You know, a movie trailer can give us expectations about a film. It tells us a certain amount about a film so to draw us in and make us want to see it. And sometimes not. Sometimes it just lies.
Now that we are wrapped in the bony clutches of October, it’s time for an update of the always wonderful Shriekfest 2011! I find myself always looking forward to this festival every year. I love the first weekend of October as much as Halloween itself.
I was looking forward to seeing this film because I really like Joseph Gordon Levitt and I had heard it was based on a true story. Both of these things came together well in what is a really good film. Still hung over from the abuse I took from Green Hornet, my Seth Rogen annoyance level was humming.
When you do a remake – or in this case a prequel that seems like a remake – you have to do some things that add to the film you’re remaking to make it somehow new. This has been done with varying degrees of success over the years, and this new version of The Thing falls somewhere in the middle. How’s that for a glowing endorsement?
Ok, it’s not necessarily a film one might think a bunch of “comedy film nerds” would be focusing on, but hey, the comic book movies are done for the year, so let’s delve into some meaty character driven drama, shall we? Time to find out why they aren’t given out press passes so readily.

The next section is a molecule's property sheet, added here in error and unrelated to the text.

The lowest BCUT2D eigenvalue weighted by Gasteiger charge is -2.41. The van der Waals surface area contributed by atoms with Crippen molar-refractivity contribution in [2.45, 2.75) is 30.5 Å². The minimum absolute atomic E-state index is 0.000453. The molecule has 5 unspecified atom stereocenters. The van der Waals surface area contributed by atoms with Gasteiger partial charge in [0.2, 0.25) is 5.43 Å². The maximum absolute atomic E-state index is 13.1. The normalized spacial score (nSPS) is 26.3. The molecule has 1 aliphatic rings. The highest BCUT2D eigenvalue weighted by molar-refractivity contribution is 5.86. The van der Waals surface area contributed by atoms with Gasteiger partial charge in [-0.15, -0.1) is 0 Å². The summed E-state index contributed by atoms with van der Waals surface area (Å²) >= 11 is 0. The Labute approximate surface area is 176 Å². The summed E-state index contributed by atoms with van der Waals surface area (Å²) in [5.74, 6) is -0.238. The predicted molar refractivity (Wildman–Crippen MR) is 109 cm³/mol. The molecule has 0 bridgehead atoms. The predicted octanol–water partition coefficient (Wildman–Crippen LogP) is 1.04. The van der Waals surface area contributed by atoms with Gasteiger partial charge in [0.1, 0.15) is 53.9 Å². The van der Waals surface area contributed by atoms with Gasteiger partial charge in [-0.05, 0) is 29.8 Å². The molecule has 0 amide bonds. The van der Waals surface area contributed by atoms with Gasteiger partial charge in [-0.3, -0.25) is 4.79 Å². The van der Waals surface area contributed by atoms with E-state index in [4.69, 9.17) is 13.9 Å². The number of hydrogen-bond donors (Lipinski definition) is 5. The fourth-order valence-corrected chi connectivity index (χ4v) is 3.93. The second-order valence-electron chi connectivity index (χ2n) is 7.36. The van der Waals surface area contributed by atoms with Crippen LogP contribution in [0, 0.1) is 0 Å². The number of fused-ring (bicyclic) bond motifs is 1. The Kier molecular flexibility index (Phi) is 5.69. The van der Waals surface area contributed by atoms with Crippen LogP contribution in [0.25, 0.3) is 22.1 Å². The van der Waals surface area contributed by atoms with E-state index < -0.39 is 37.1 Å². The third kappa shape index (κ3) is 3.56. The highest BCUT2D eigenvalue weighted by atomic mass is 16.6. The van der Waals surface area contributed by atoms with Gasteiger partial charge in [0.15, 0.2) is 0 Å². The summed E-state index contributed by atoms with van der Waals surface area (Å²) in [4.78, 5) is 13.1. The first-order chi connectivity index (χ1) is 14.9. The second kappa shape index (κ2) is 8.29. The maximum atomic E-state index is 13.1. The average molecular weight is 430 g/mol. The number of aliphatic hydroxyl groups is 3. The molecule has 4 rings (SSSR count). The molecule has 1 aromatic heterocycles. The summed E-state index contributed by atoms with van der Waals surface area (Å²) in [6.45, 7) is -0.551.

Some movies offer you a message that is perhaps new or refreshing, some tell you something you already knew. But, if we’re lucky, all the other elements of the film add up to something worth watching. To my delight, such is the case with The Ides of March.
Sometimes, you really look forward to a film. A great, personal premise, great actors, and a cool location start things off and you figure you are off to the races. Then the film has a generational feel to it with some added organic nostalgia, a whiff of melancholy and an exploration of life and what people do with it. Cool. Wait… that wasn’t this movie. How did things go so horribly wrong with this film?